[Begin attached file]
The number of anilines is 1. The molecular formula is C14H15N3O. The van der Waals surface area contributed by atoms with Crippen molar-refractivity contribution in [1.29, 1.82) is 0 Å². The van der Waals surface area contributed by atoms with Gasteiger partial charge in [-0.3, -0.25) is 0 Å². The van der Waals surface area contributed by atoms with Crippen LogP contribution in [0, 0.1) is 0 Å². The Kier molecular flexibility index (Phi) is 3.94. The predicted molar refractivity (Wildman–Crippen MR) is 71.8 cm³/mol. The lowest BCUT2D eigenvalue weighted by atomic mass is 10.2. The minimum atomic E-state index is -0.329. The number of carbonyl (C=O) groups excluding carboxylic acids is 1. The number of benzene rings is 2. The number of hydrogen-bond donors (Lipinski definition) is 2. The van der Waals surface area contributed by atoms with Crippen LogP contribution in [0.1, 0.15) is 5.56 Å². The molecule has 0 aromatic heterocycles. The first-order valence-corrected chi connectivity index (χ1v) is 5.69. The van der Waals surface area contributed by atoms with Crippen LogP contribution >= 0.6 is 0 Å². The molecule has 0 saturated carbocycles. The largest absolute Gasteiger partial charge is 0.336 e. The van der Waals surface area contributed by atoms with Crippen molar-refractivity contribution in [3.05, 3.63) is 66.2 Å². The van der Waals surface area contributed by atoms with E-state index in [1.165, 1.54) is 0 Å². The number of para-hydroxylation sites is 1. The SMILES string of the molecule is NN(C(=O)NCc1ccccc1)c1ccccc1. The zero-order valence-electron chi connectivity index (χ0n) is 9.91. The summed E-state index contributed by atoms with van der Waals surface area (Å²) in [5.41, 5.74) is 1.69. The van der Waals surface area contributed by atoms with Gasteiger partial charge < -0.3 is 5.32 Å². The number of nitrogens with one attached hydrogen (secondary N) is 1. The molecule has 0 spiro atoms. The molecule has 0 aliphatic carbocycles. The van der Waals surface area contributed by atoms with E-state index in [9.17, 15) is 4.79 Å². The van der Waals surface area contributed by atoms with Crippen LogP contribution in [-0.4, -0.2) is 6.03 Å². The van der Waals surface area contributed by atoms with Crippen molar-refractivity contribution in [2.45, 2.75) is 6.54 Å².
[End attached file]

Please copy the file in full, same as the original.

The number of anilines is 1. The molecular formula is C14H15N3O. The van der Waals surface area contributed by atoms with Crippen molar-refractivity contribution in [1.29, 1.82) is 0 Å². The van der Waals surface area contributed by atoms with Gasteiger partial charge in [-0.3, -0.25) is 0 Å². The van der Waals surface area contributed by atoms with Crippen LogP contribution in [0, 0.1) is 0 Å². The Kier molecular flexibility index (Phi) is 3.94. The predicted molar refractivity (Wildman–Crippen MR) is 71.8 cm³/mol. The lowest BCUT2D eigenvalue weighted by atomic mass is 10.2. The minimum atomic E-state index is -0.329. The number of carbonyl (C=O) groups excluding carboxylic acids is 1. The number of benzene rings is 2. The number of hydrogen-bond donors (Lipinski definition) is 2. The van der Waals surface area contributed by atoms with Crippen LogP contribution in [0.1, 0.15) is 5.56 Å². The molecule has 0 aromatic heterocycles. The first-order valence-corrected chi connectivity index (χ1v) is 5.69. The van der Waals surface area contributed by atoms with Crippen LogP contribution >= 0.6 is 0 Å². The molecule has 0 saturated carbocycles. The largest absolute Gasteiger partial charge is 0.336 e. The van der Waals surface area contributed by atoms with Crippen molar-refractivity contribution in [3.05, 3.63) is 66.2 Å². The van der Waals surface area contributed by atoms with E-state index in [1.165, 1.54) is 0 Å². The number of para-hydroxylation sites is 1. The SMILES string of the molecule is NN(C(=O)NCc1ccccc1)c1ccccc1. The zero-order valence-electron chi connectivity index (χ0n) is 9.91. The summed E-state index contributed by atoms with van der Waals surface area (Å²) in [5.41, 5.74) is 1.69. The van der Waals surface area contributed by atoms with Gasteiger partial charge < -0.3 is 5.32 Å². The number of nitrogens with one attached hydrogen (secondary N) is 1. The molecule has 0 spiro atoms. The molecule has 0 aliphatic carbocycles. The van der Waals surface area contributed by atoms with E-state index in [9.17, 15) is 4.79 Å². The van der Waals surface area contributed by atoms with Crippen LogP contribution in [-0.4, -0.2) is 6.03 Å². The van der Waals surface area contributed by atoms with Crippen molar-refractivity contribution in [2.45, 2.75) is 6.54 Å².